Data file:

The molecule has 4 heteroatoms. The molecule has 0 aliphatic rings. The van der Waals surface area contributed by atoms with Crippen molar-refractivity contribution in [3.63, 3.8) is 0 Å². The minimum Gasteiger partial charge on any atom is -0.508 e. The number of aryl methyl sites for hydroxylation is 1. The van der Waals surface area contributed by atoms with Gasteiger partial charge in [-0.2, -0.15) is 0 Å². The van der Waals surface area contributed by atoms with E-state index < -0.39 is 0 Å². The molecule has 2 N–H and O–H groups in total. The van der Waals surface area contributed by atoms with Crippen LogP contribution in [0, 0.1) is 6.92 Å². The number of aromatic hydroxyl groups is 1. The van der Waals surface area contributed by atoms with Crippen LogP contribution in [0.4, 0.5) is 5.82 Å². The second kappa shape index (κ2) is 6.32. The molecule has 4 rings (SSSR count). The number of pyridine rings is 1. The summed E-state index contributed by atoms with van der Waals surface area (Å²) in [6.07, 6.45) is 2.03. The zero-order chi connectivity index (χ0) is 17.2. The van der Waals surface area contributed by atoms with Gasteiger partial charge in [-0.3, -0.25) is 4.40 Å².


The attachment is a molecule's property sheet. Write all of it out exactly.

The molecule has 4 heteroatoms. The molecule has 0 aliphatic rings. The van der Waals surface area contributed by atoms with Crippen molar-refractivity contribution in [3.63, 3.8) is 0 Å². The minimum Gasteiger partial charge on any atom is -0.508 e. The number of aryl methyl sites for hydroxylation is 1. The van der Waals surface area contributed by atoms with Gasteiger partial charge in [-0.2, -0.15) is 0 Å². The van der Waals surface area contributed by atoms with E-state index < -0.39 is 0 Å². The molecule has 2 N–H and O–H groups in total. The van der Waals surface area contributed by atoms with Crippen LogP contribution in [0, 0.1) is 6.92 Å². The number of aromatic hydroxyl groups is 1. The van der Waals surface area contributed by atoms with Crippen LogP contribution in [0.4, 0.5) is 5.82 Å². The second kappa shape index (κ2) is 6.32. The molecule has 4 rings (SSSR count). The number of pyridine rings is 1. The summed E-state index contributed by atoms with van der Waals surface area (Å²) in [6.07, 6.45) is 2.03. The zero-order chi connectivity index (χ0) is 17.2. The van der Waals surface area contributed by atoms with Gasteiger partial charge in [-0.3, -0.25) is 4.40 Å².